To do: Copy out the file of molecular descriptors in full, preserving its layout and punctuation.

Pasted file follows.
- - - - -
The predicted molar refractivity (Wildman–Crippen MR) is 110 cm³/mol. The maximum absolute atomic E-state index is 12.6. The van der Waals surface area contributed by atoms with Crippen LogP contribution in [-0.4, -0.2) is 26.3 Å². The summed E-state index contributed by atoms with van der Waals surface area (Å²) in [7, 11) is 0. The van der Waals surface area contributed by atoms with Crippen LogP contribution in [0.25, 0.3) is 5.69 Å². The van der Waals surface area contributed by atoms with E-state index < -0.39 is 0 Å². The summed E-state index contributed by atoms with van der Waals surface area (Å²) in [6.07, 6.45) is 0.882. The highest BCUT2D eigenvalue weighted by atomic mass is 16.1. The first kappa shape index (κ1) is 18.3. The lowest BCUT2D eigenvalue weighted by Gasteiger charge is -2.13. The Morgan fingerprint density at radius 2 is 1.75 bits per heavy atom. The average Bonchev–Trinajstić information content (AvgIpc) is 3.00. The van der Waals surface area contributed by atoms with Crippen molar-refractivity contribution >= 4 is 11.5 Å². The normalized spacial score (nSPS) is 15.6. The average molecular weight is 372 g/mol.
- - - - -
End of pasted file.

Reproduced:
The predicted molar refractivity (Wildman–Crippen MR) is 110 cm³/mol. The maximum absolute atomic E-state index is 12.6. The van der Waals surface area contributed by atoms with Crippen LogP contribution in [-0.4, -0.2) is 26.3 Å². The summed E-state index contributed by atoms with van der Waals surface area (Å²) in [7, 11) is 0. The van der Waals surface area contributed by atoms with Crippen LogP contribution in [0.25, 0.3) is 5.69 Å². The van der Waals surface area contributed by atoms with E-state index < -0.39 is 0 Å². The summed E-state index contributed by atoms with van der Waals surface area (Å²) in [6.07, 6.45) is 0.882. The highest BCUT2D eigenvalue weighted by atomic mass is 16.1. The first kappa shape index (κ1) is 18.3. The lowest BCUT2D eigenvalue weighted by Gasteiger charge is -2.13. The Morgan fingerprint density at radius 2 is 1.75 bits per heavy atom. The average Bonchev–Trinajstić information content (AvgIpc) is 3.00. The van der Waals surface area contributed by atoms with Crippen molar-refractivity contribution >= 4 is 11.5 Å². The normalized spacial score (nSPS) is 15.6. The average molecular weight is 372 g/mol.